Often times, business sales fall through because of simple misunderstandings. Many trucking business owners assume they understand the mindset of trucking business buyers – after all, they’re in the same industry. But buying a company is a whole different ball game than running one. Clearing up common misconceptions can help pave the way for seller and buyer to reach a mutually beneficial agreement.
One of the most popular advertising venues for sellers is local classified ads. This presents two problems.
1. It assumes that the ideal buyer for your business is local
2. It assumes your future buyer is actively looking to make a purchase
By limiting yourself to a small pool of local buyers, you may find that few can justify paying a fair price. Among those who can, some may be wary of doing business with a company they consider a competitor. In The Tenney Group’s most recent sales, buyers and sellers were separated by 400 miles on average. Many of these sales occurred when a buyer who wasn’t initially considering an acquisition became educated about the strategic benefits offered by a business. A broker specializing in transportation logistics companies has the ability to research buyers around the country, target the top handful, and show them your company’s unique value.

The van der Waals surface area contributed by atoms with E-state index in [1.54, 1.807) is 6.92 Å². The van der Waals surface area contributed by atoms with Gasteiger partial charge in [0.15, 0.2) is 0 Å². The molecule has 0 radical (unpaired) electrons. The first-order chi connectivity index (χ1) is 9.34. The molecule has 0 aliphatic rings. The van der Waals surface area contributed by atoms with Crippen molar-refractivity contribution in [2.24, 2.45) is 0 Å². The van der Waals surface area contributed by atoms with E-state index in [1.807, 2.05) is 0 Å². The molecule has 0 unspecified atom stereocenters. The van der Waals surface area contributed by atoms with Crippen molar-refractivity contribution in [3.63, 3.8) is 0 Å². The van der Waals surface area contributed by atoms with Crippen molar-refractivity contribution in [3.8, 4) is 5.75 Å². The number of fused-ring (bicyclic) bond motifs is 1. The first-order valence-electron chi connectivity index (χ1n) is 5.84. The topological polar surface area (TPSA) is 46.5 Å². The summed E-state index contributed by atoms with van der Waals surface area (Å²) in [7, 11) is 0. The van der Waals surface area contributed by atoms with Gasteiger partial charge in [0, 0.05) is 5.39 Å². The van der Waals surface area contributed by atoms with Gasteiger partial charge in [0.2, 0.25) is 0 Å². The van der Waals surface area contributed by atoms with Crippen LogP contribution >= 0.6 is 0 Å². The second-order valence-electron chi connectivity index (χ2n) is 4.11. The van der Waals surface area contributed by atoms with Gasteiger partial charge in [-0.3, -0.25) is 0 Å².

Even the most promising business sales can fall apart during negotiations. What’s the No. 1 deal killer? Often it’s a simple lack of information. From financing terms to a trucking business valuation, buyers need accurate, upfront documentation in order to make an informed decision. Most business owners are not organized enough to provide proper paperwork. An experienced business broker will be adept at not only offering a compelling sales pitch, but providing the necessary documentation needed to back it up. Of course, some give and take is inevitable during any negotiation process, but making sure a buyer’s basic needs are met can prevent major surprises.
While buyers have specific needs, they can also be far more open-minded than most sellers anticipate. But buyers need to be convinced that being flexible is worth their while. Many business owners are skilled negotiators. However, negotiating in the context of being unable to communicate their company’s value in a convincing way. An experienced third party can keep the buyer’s eye on the finish line through all the twists and turns that occur on the way to closing. Remember that flexibility is a two-way street. You may have just one shot at closing the deal with a buyer who meets your needs as well as your price. A broker familiar with trucking issues can advise you on when budging a bit may be in the best interest of both you and your buyer.